- Health Care Suits at Center Stage in DOJ’s FCA Recovery Report for FY 2018
- January 11, 2019 | Authors: David T. Fischer; Sean M. Cuddihy
- Law Firm: Sheppard, Mullin, Richter & Hampton LLP - Washington Office
Health Care Suits at CenThe Department of Justice (DOJ) recently released its annual statistical report on recoveries and new matters under the False Claims Act (FCA). The aggregate reported recovery of $2.8 billion for fiscal year (FY) 2018 is the lowest such total since FY 2009 and is 17% lower than last year’s total and less than half of FY 2014’s all-time high recovery of over $6.1 billion. As the table below shows, however, DOJ’s and private qui tam relators’ levels of enforcement activity on behalf of the Departments of Health and Human Services (HHS) and Defense (DOD) in FY 2018 remained consistent with recent trends.
Notably, aggregate recoveries on behalf of government programs not under DOD or HHS oversight hit their lowest total since FY 2010. Just four years ago, as part of the aftermath of the subprime mortgage crisis, this “Other” category included over $3.1 billion recovered from financial institutions in connection with federally insured mortgages and loans. This past year, however, the Commissioner of the Federal Housing Administration announced that this agency would seek FCA enforcement less often, in response to a perception that such enforcement has deterred major lenders from participating in federal loan programs.
With the exception of 2014’s housing crisis crackdown, health care fraud cases have yielded a plurality share of FCA recoveries every year since FY 1996. The new matter tallies in DOJ’s latest report suggest that this trend in recoveries is unlikely to change in the immediate future. Out of 767 new referrals, investigations and suits initiated in FY 2018—many of which will continue into 2019 and beyond—58% (446 matters) took the form of qui tam actions against defendants participating in HHS programs. The tables below show the FY 2018 new matter totals compared to those reported in recent years.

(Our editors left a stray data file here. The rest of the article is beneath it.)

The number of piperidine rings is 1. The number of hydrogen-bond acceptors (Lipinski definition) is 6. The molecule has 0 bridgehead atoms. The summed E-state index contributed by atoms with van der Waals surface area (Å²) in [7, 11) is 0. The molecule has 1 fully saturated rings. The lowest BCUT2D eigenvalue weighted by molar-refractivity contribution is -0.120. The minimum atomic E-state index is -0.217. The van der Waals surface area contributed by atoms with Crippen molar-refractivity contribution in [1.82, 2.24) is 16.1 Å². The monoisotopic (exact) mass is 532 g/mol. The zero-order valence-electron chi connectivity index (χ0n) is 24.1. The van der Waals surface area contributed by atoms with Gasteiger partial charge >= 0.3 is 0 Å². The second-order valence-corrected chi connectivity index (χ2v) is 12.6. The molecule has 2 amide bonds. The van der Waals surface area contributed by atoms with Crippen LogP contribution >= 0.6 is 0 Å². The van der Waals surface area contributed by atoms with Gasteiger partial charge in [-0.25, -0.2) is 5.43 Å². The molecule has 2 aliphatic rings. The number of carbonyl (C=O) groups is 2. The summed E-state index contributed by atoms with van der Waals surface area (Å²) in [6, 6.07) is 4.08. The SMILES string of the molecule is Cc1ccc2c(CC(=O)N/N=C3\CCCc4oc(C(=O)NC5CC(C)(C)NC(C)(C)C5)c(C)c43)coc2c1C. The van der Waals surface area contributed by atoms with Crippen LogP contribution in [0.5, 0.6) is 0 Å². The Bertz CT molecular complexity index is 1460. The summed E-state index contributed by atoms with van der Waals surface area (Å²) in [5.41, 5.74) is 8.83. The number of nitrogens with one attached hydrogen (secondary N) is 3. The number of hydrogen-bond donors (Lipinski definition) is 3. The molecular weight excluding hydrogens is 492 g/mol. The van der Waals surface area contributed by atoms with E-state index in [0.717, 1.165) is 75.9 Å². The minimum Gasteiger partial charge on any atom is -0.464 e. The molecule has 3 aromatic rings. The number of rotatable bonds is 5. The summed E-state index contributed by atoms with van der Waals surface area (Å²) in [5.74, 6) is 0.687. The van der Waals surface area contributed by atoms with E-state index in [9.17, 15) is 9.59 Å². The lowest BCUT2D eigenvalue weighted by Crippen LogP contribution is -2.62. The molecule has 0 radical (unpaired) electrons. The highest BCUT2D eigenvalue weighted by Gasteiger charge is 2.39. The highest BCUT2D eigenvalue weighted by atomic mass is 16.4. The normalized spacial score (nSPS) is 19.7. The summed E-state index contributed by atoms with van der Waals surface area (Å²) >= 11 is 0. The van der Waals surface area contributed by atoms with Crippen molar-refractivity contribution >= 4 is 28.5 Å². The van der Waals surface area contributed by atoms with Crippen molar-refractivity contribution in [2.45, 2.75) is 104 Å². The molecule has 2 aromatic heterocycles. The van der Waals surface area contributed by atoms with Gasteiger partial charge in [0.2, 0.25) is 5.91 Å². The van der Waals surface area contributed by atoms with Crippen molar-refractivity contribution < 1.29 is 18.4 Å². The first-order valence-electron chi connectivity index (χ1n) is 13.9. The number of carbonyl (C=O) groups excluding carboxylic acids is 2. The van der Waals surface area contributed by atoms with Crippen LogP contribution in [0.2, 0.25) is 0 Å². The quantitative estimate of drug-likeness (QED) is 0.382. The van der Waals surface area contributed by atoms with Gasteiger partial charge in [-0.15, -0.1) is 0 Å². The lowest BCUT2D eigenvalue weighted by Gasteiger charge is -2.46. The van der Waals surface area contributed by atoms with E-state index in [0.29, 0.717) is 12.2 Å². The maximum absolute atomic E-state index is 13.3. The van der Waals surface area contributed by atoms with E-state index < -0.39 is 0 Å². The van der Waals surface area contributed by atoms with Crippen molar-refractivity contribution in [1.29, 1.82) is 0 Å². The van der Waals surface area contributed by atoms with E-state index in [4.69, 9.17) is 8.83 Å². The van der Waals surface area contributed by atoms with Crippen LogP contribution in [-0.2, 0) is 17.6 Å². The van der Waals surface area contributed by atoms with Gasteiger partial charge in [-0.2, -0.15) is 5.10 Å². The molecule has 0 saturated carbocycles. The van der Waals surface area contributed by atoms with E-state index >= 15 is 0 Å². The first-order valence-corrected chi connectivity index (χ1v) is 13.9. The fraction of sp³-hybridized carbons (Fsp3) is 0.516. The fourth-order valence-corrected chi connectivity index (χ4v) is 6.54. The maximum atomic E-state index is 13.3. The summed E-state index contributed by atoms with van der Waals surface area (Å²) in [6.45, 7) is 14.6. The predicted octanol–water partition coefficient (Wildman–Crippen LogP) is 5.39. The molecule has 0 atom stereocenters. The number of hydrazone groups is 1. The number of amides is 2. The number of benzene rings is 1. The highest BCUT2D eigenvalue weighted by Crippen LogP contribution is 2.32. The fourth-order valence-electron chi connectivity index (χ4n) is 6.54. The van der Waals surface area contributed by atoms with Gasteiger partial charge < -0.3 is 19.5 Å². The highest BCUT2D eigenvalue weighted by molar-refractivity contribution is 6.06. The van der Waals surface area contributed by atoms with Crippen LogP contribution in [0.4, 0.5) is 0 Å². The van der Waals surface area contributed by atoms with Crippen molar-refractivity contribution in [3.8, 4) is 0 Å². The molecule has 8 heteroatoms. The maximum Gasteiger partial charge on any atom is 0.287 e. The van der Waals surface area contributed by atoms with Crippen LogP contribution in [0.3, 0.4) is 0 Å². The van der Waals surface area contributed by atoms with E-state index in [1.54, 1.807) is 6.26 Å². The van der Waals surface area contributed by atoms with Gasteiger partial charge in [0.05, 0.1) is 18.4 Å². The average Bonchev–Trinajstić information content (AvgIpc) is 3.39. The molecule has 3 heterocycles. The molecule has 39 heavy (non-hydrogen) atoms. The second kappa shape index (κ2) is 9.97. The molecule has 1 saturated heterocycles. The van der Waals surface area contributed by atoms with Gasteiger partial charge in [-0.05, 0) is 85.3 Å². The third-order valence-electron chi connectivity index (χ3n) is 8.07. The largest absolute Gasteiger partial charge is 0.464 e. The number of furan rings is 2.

One additional curiosity: each December, DOJ not only releases aggregate figures for its most recent fiscal year of FCA enforcement, but presents those figures in tables showing recoveries and new matters by category dating back to the FCA’s legislative overhaul in 1986. As noted previously on this blog, DOJ’s annual reports sometimes contain surprising inconsistencies from year to year. DOJ acknowledged to Law360 last year that it sometimes updates prior years’ recovery totals as appeals from initial judgments work their way through the courts or as additional parties implicated in a matter reach and revise settlements. (These adjustments only partly account for the discrepancies between tables that accompanied DOJ’s FY 2017 statistical report press release in December 2017 and the update it ultimately released in January 2018.)
Adjustments to DOJ’s statistics on cases from the more distant past are harder to understand. For example, last year DOJ reported that the total amount recovered in FY 1999 from qui tam cases in which the Government had intervened was $406,761,680, but the corresponding cell in this year’s table states that figure was only $396,402,128—a drop of over $10 million in Government-recovered funds associated with one or more cases that ostensibly concluded nearly 20 years ago. More puzzling still is DOJ’s indication that it initiated 120 new matters on behalf of DOD in FY 1989 (the year one of the authors of this post was born) and 45 such matters in FY 1997. Last year’s report stated those numbers as 122 and 48, respectively. A comparison of the FY 2017 and FY 2018 reports reveals dozens of such minor inconsistencies. At least some of these discrepancies are clearly attributable to data-entry errors, but it is unclear to what extent (or to what purpose) DOJ undertakes a wholesale recalculation of its archival figures for each year’s report.
Questionable minor details aside, the high-level trends on display in the official FY 2018 FCA enforcement statistics demonstrate that health care providers and other entities doing business with the government are likely to face substantial enforcement action under the FCA once again this year.